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Doris Wofford Armenaki Collection

Identifier: WV 0079

Scope and Contents

Doris Wofford Armenaki of Cornelia, Ga., served in the Cadet Nurse Corps and the Army Nurse Corps during World War II.

Included are artifacts, an oral history interview, and a photograph documenting Armenaki's service and nursing experiences. Artifacts include dog tags, identification materials, an Army Nurse Corps cloisonne pin, and army patches. Oral history interview documents Armenaki's early education, her military service, her personal life after the war, and her nurses training and teaching at The University of North Carolina at Greensboro from the 1970s to the 1990s. Specific subjects include nurses training, her work with amputees and prisoners of war returning from Europe and the Pacific, and her post-war nursing career. One black-and-white photograph illustrates Doris Wofford Armenaki in uniform.


  • 1944-1999


Conditions Governing Access

Collection is open to research.

Conditions Governing Use

Copyright is retained by the creators of items in these papers, or their descendants, as stipulated by United States copyright law.

Manuscript collections and archival records may contain materials with sensitive or confidential information. Please see our Sensitive Materials Statement.

Biographical Note

Doris Wofford was born in Cornelia, Ga., on November 3, 1923, the daughter of a homemaker and a hardware businessman. Raised in her birthplace in northeast Georgia, Wofford graduated from Cornelia High School in 1940. She attended North Georgia College in Dahlonega, Ga., for two years, graduating in 1942. She was accepted at the Georgia Baptist Hospital School of Nursing (now part of Mercer University) and began her training there in June 1942.

In either late 1943 or early 1944, Wofford joined the Cadet Nurse Corps, which offered nurses training in return for six months of military or civilian service during the war. After completing the training, Wofford was sent to Kennedy General Hospital in Memphis, Tenn. for six months, probably from January to June 1945.

She accepted a commission for the Army Nurse Corps after her tenure in Memphis, and was sent to Camp Rucker, Ala., for basic training. After one month of basic, Wofford went to Lawson General Hospital in Atlanta. She remained at Lawson until the summer of 1946, and then was transferred to the hospital at Fort Dix, N.J. Wofford was separated from service in November 1946 as a second lieutenant.

In the spring of 1946, Wofford married Thomas Armenaki. They lived in New York when Doris Armenaki left the service, and relocated to Atlanta in September 1947. She worked in various doctor's offices in Atlanta until 1955, while helping her husband run a small tea room. The Armenakis moved to Greensboro, N.C., in 1956 for eighteen months, and then lived in Pennsylvania, Virginia, and Tennessee until 1971.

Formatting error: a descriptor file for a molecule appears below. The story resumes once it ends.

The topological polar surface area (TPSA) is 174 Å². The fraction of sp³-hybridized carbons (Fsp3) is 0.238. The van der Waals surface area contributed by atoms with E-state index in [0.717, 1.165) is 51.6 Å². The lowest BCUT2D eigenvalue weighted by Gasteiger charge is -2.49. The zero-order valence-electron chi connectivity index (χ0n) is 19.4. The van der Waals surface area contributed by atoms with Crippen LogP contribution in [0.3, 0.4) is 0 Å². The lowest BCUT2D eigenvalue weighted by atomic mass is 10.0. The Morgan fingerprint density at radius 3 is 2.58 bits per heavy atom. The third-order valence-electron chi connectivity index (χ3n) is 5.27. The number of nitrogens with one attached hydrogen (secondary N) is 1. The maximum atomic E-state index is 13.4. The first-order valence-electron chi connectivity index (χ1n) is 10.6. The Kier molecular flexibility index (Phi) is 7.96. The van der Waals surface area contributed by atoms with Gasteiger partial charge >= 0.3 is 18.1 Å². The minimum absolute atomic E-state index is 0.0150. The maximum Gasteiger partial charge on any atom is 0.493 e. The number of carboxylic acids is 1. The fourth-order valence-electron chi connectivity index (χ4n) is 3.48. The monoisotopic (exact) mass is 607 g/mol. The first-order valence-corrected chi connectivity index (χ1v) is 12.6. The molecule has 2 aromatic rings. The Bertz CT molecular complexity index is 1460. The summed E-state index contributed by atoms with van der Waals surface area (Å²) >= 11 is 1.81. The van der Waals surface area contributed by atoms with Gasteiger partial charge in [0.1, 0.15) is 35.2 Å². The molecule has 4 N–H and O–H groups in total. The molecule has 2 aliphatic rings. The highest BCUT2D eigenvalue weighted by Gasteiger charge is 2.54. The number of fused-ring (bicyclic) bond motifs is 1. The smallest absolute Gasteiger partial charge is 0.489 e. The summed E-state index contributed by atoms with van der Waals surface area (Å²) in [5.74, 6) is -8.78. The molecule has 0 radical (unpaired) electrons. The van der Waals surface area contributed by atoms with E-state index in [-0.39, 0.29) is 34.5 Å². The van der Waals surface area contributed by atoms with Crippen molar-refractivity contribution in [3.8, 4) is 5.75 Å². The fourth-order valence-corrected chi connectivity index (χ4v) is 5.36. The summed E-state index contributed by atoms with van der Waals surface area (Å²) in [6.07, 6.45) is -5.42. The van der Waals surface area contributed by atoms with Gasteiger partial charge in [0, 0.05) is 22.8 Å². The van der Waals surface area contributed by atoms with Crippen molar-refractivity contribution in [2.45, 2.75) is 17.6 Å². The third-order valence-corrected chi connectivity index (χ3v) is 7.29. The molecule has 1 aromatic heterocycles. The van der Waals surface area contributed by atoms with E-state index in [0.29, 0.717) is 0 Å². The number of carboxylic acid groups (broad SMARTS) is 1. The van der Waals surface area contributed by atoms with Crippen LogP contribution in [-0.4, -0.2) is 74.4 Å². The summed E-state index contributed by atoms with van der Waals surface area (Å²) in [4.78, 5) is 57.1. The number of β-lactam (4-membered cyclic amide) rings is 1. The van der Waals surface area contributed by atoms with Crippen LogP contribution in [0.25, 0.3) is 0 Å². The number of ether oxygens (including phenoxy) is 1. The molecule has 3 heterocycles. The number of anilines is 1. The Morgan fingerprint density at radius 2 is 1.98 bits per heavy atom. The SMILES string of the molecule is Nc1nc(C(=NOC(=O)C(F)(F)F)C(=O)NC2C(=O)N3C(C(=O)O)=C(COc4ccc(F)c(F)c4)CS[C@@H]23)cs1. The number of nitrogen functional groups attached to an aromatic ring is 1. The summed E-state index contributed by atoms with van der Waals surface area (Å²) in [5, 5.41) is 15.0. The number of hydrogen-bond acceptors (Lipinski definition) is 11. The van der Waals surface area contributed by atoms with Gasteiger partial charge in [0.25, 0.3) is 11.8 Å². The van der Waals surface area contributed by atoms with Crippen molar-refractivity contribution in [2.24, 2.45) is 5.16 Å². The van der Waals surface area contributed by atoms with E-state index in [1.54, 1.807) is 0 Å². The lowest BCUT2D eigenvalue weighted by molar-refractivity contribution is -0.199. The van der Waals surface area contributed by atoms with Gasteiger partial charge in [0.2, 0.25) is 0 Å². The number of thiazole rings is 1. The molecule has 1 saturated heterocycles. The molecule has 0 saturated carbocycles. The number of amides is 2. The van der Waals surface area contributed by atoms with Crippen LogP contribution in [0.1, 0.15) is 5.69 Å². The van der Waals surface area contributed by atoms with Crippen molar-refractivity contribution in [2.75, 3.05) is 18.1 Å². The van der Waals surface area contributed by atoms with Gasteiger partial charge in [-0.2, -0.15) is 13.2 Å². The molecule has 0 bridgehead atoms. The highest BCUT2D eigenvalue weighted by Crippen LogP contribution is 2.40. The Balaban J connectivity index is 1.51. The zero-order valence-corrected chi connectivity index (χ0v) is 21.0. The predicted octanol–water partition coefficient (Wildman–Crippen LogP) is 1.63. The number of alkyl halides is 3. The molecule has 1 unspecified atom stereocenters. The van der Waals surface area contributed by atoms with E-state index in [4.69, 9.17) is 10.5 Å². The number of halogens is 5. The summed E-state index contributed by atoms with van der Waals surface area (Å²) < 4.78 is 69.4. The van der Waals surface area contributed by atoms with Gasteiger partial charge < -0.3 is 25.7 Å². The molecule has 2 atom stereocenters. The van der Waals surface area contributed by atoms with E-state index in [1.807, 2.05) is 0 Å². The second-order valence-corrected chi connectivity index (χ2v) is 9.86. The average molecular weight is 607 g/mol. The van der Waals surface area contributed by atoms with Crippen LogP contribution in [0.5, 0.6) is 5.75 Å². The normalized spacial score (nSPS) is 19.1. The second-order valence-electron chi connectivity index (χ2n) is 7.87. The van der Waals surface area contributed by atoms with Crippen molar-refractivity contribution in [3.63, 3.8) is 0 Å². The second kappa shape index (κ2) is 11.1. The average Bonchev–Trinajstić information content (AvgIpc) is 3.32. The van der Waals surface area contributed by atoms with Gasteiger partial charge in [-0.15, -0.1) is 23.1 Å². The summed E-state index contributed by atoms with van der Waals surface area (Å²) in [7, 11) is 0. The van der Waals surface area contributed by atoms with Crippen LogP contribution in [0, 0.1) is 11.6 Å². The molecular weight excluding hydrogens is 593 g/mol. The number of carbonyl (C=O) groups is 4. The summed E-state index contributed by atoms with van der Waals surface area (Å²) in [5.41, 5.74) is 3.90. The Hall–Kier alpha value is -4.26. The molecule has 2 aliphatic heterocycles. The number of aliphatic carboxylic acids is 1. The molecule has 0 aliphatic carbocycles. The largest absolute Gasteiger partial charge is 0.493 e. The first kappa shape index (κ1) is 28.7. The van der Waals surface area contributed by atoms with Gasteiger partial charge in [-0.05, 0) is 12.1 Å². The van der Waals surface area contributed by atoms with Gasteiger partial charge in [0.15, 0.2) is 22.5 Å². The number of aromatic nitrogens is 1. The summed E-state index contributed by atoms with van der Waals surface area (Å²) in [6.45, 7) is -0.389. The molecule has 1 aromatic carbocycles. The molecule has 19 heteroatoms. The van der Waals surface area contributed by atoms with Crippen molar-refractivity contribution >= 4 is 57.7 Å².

Doris Armenaki returned to Greensboro in June 1971 after her husband's death. She attended nursing school at The University of North Carolina at Greensboro (UNCG) from 1971 to 1974 and then completed her master's in clinical oncology at the University of Alabama in Birmingham in 1975. In the fall of that year Armenaki became a faculty member at UNCG. She retired from teaching in 1992 and died in Greensboro in 2013.


1.60 Linear Feet (1 box, 1 artifact box)

Language of Materials


Metadata Rights Declarations

  • License: This record is made available under an Attribution-NonCommercial 4.0 International Creative Commons license.

Method of Acquisition

Gift of Doris Wofford Armenaki of Greensboro, North Carolina, on May 19, 1999.

Separated Materials

Separated items include artifacts and oral history sound recording.

Offensive Language Statement

The UNC Greensboro University Libraries collects, preserves, and makes accessible unique and historical materials for learning and research. The nature of historical materials is such that some material may represent positions, norms, and values that are offensive and objectionable. These materials represent the opinions and actions of their creators. By providing access to these records in our reading room and through our digital collections, we recognize that archives and rare books can play a vital role in holding those creators accountable and in helping us learn from the past.

Our finding aids and other collection descriptions may occasionally re-use language provided by creators or former holders of the materials, but we strive to place outdated or offensive terminology in context. That said, we recognize that we may not always make the right decision and welcome feedback from all sources so we can learn and adjust our practices. Please contact us at if you encounter problematic language in our finding aids or other collection description. We will review the language and, as appropriate, update it in a way that balances preservation of the original context with our ongoing commitment to describing materials with respectful and inclusive language.

Processing Information

Processed by Linda Jacobson

Doris Wofford Armenaki Collection
Elizabeth Carmichael
Description rules
Describing Archives: A Content Standard
Language of description
Script of description
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Repository Details

Part of the Martha Blakeney Hodges Special Collections and University Archives Repository

P.O. Box 26170
320 College Ave.
Greensboro NC 27402-6170 US